We ask the following questions:
(I) Are producer disproportionalities present and consistent across the study area?
(II) Are particular communities (low income and/or those of color) disproportionately impacted by producers who generate a disproportionate amount of pollution?
Our findings suggest affirmative answers to both these questions. Using public data and open-source software, we assess industrially based exposure estimates and proximate socio-demographic characteristics on a polluter-by-polluter basis across the continental United States. We find a highly skewed distribution of polluter-based harm generation with fewer than 10% of the nearly 16 000 study area facilities generating greater than 90% of estimated exposure (question (I)). When describing the socio-demographic exposure profiles, we show that although polluters are likely to disproportionately impact poor and nonwhite communities, these disproportionalities become even more pronounced when considering the smaller group of facilities who generate the majority of exposure risk (question (II)). We refer to this small group of disproportionate generators as toxic outliers.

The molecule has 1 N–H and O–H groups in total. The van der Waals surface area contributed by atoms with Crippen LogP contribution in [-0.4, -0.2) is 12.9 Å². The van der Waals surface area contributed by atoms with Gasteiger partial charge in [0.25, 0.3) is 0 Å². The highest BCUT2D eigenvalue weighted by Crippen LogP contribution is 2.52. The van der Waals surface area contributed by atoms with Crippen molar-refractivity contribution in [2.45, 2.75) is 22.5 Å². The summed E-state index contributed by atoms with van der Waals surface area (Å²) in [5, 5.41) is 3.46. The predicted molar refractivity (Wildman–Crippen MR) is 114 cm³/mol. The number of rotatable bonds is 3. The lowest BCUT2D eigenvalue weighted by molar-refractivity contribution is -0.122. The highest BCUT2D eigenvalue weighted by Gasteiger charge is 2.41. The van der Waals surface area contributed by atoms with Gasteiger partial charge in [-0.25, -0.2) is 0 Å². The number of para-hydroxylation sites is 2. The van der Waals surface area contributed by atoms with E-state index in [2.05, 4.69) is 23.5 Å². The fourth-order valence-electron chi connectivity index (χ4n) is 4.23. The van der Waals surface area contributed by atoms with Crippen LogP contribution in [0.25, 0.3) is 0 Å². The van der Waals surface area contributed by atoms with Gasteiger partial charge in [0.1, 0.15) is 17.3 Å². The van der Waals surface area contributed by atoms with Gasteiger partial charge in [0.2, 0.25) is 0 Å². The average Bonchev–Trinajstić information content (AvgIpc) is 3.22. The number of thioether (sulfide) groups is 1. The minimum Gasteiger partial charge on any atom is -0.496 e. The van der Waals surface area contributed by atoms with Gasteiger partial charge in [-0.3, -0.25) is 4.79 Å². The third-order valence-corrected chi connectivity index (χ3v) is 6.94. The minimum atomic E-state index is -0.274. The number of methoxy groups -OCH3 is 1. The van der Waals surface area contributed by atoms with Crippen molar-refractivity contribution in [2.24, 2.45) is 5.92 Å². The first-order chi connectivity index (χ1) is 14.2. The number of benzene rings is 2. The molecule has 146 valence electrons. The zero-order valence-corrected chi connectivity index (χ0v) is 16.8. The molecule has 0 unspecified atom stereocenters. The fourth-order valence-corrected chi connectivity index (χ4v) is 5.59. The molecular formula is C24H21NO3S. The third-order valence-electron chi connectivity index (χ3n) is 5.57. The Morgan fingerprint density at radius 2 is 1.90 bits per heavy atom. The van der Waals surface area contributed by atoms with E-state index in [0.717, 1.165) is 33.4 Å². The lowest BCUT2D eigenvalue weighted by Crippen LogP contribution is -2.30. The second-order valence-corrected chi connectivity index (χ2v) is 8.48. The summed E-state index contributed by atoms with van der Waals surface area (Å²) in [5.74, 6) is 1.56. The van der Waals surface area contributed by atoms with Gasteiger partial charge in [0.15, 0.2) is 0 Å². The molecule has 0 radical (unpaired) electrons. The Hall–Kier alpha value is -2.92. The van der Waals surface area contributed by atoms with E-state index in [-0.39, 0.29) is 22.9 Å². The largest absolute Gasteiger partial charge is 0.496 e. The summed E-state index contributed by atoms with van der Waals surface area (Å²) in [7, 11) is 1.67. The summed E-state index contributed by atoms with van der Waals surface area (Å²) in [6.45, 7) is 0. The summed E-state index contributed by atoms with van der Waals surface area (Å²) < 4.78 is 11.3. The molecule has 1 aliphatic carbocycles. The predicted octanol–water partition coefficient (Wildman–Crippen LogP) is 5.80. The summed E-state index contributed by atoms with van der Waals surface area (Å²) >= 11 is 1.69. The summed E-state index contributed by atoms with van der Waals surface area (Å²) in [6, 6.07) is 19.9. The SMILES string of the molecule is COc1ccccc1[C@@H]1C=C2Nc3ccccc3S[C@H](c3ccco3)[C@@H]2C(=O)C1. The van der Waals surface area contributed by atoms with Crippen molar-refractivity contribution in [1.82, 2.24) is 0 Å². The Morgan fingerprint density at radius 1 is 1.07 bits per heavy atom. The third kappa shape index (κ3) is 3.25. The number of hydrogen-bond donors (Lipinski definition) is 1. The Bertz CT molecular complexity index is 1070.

An implication from our study is that these two sides of disproportionality are connected in a ‘double disproportionality’ framework. This type of connection has both applied and scholarly significance. First, double disproportionality would predict that industrial impacts overall, and in EJ communities specifically, would decrease if toxic outliers could be compelled to reduce their emissions. Second, double disproportionality adds to our understanding of how society’s polluter-industrial complex works by explicitly incorporating measurable power dynamics. Future studies should consider disaggregating polluters rather than looking at polluters in the aggregate.
In other words, to fight against environmental injustice might actually be more about targeting individual companies who are especially horrible than fighting the aggregate of all polluters. Very interesting policy implications here.